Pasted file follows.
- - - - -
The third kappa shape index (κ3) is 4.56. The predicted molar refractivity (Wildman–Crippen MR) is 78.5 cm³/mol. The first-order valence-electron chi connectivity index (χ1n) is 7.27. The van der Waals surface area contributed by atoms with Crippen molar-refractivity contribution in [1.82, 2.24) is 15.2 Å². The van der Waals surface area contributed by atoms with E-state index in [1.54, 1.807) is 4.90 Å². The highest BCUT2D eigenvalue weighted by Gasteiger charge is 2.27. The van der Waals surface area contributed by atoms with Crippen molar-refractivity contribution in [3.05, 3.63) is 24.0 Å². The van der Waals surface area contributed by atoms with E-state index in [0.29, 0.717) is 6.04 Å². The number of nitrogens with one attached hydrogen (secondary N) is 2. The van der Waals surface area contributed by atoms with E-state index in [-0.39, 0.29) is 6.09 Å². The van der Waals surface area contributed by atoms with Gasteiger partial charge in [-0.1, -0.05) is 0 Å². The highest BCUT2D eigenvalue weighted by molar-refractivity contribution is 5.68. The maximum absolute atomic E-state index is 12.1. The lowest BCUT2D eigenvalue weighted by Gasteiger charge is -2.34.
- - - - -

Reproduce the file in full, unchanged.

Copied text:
The third kappa shape index (κ3) is 4.56. The predicted molar refractivity (Wildman–Crippen MR) is 78.5 cm³/mol. The first-order valence-electron chi connectivity index (χ1n) is 7.27. The van der Waals surface area contributed by atoms with Crippen molar-refractivity contribution in [1.82, 2.24) is 15.2 Å². The van der Waals surface area contributed by atoms with E-state index in [1.54, 1.807) is 4.90 Å². The highest BCUT2D eigenvalue weighted by Gasteiger charge is 2.27. The van der Waals surface area contributed by atoms with Crippen molar-refractivity contribution in [3.05, 3.63) is 24.0 Å². The van der Waals surface area contributed by atoms with E-state index in [0.29, 0.717) is 6.04 Å². The number of nitrogens with one attached hydrogen (secondary N) is 2. The van der Waals surface area contributed by atoms with E-state index in [-0.39, 0.29) is 6.09 Å². The van der Waals surface area contributed by atoms with Gasteiger partial charge in [-0.1, -0.05) is 0 Å². The highest BCUT2D eigenvalue weighted by molar-refractivity contribution is 5.68. The maximum absolute atomic E-state index is 12.1. The lowest BCUT2D eigenvalue weighted by Gasteiger charge is -2.34.